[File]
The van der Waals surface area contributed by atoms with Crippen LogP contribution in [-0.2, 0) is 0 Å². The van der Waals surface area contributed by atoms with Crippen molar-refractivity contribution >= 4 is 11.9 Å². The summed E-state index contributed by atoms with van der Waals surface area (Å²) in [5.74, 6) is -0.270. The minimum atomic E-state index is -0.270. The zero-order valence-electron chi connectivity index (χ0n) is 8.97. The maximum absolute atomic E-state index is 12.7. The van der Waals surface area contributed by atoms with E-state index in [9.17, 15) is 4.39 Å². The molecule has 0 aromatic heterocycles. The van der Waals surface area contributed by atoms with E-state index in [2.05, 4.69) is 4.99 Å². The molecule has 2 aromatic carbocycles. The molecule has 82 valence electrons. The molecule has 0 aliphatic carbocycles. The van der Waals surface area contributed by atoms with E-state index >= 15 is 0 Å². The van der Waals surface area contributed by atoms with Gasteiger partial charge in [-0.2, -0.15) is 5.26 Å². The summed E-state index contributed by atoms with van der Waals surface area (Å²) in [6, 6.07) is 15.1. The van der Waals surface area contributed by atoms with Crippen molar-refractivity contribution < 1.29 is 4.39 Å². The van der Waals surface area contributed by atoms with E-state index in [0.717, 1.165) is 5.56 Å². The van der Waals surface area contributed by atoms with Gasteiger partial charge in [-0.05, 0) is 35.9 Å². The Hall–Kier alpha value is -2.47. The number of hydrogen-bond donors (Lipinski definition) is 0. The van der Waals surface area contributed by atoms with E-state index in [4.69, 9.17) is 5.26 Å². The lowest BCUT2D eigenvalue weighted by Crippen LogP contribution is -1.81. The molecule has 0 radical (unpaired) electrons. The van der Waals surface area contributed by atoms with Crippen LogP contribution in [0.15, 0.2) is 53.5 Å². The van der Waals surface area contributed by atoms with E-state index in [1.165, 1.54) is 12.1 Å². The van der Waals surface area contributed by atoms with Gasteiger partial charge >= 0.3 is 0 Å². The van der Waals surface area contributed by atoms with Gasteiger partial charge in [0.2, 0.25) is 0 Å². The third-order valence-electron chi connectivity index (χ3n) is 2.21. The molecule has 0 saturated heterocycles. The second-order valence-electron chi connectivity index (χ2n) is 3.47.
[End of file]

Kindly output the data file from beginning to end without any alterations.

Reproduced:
The van der Waals surface area contributed by atoms with Crippen LogP contribution in [-0.2, 0) is 0 Å². The van der Waals surface area contributed by atoms with Crippen molar-refractivity contribution >= 4 is 11.9 Å². The summed E-state index contributed by atoms with van der Waals surface area (Å²) in [5.74, 6) is -0.270. The minimum atomic E-state index is -0.270. The zero-order valence-electron chi connectivity index (χ0n) is 8.97. The maximum absolute atomic E-state index is 12.7. The van der Waals surface area contributed by atoms with E-state index in [9.17, 15) is 4.39 Å². The molecule has 0 aromatic heterocycles. The van der Waals surface area contributed by atoms with E-state index in [2.05, 4.69) is 4.99 Å². The molecule has 2 aromatic carbocycles. The molecule has 82 valence electrons. The molecule has 0 aliphatic carbocycles. The van der Waals surface area contributed by atoms with E-state index >= 15 is 0 Å². The van der Waals surface area contributed by atoms with Gasteiger partial charge in [-0.2, -0.15) is 5.26 Å². The summed E-state index contributed by atoms with van der Waals surface area (Å²) in [6, 6.07) is 15.1. The van der Waals surface area contributed by atoms with Crippen molar-refractivity contribution < 1.29 is 4.39 Å². The van der Waals surface area contributed by atoms with E-state index in [0.717, 1.165) is 5.56 Å². The van der Waals surface area contributed by atoms with Gasteiger partial charge in [-0.05, 0) is 35.9 Å². The Hall–Kier alpha value is -2.47. The number of hydrogen-bond donors (Lipinski definition) is 0. The van der Waals surface area contributed by atoms with E-state index in [4.69, 9.17) is 5.26 Å². The lowest BCUT2D eigenvalue weighted by Crippen LogP contribution is -1.81. The molecule has 0 radical (unpaired) electrons. The van der Waals surface area contributed by atoms with Crippen LogP contribution in [0.15, 0.2) is 53.5 Å². The van der Waals surface area contributed by atoms with E-state index in [1.165, 1.54) is 12.1 Å². The van der Waals surface area contributed by atoms with Gasteiger partial charge >= 0.3 is 0 Å². The van der Waals surface area contributed by atoms with Gasteiger partial charge in [0.2, 0.25) is 0 Å². The third-order valence-electron chi connectivity index (χ3n) is 2.21. The molecule has 0 saturated heterocycles. The second-order valence-electron chi connectivity index (χ2n) is 3.47.